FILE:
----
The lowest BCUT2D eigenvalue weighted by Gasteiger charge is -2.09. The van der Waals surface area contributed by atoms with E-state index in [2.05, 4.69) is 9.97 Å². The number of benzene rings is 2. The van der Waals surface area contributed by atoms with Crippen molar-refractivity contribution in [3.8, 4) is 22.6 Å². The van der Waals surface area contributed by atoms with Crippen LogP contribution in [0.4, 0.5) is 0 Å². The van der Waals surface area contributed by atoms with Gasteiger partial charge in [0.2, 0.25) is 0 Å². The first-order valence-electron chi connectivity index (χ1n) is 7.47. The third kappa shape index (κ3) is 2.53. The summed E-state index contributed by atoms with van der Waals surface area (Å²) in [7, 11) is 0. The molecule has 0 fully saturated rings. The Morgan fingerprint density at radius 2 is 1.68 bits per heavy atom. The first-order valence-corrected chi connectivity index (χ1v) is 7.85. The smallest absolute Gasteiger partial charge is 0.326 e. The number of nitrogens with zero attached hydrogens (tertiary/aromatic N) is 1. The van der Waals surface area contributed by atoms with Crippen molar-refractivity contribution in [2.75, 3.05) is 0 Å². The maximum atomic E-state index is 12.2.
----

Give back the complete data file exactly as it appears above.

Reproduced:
The lowest BCUT2D eigenvalue weighted by Gasteiger charge is -2.09. The van der Waals surface area contributed by atoms with E-state index in [2.05, 4.69) is 9.97 Å². The number of benzene rings is 2. The van der Waals surface area contributed by atoms with Crippen molar-refractivity contribution in [3.8, 4) is 22.6 Å². The van der Waals surface area contributed by atoms with Crippen LogP contribution in [0.4, 0.5) is 0 Å². The van der Waals surface area contributed by atoms with Gasteiger partial charge in [0.2, 0.25) is 0 Å². The first-order valence-electron chi connectivity index (χ1n) is 7.47. The third kappa shape index (κ3) is 2.53. The summed E-state index contributed by atoms with van der Waals surface area (Å²) in [7, 11) is 0. The molecule has 0 fully saturated rings. The Morgan fingerprint density at radius 2 is 1.68 bits per heavy atom. The first-order valence-corrected chi connectivity index (χ1v) is 7.85. The smallest absolute Gasteiger partial charge is 0.326 e. The number of nitrogens with zero attached hydrogens (tertiary/aromatic N) is 1. The van der Waals surface area contributed by atoms with Crippen molar-refractivity contribution in [2.75, 3.05) is 0 Å². The maximum atomic E-state index is 12.2.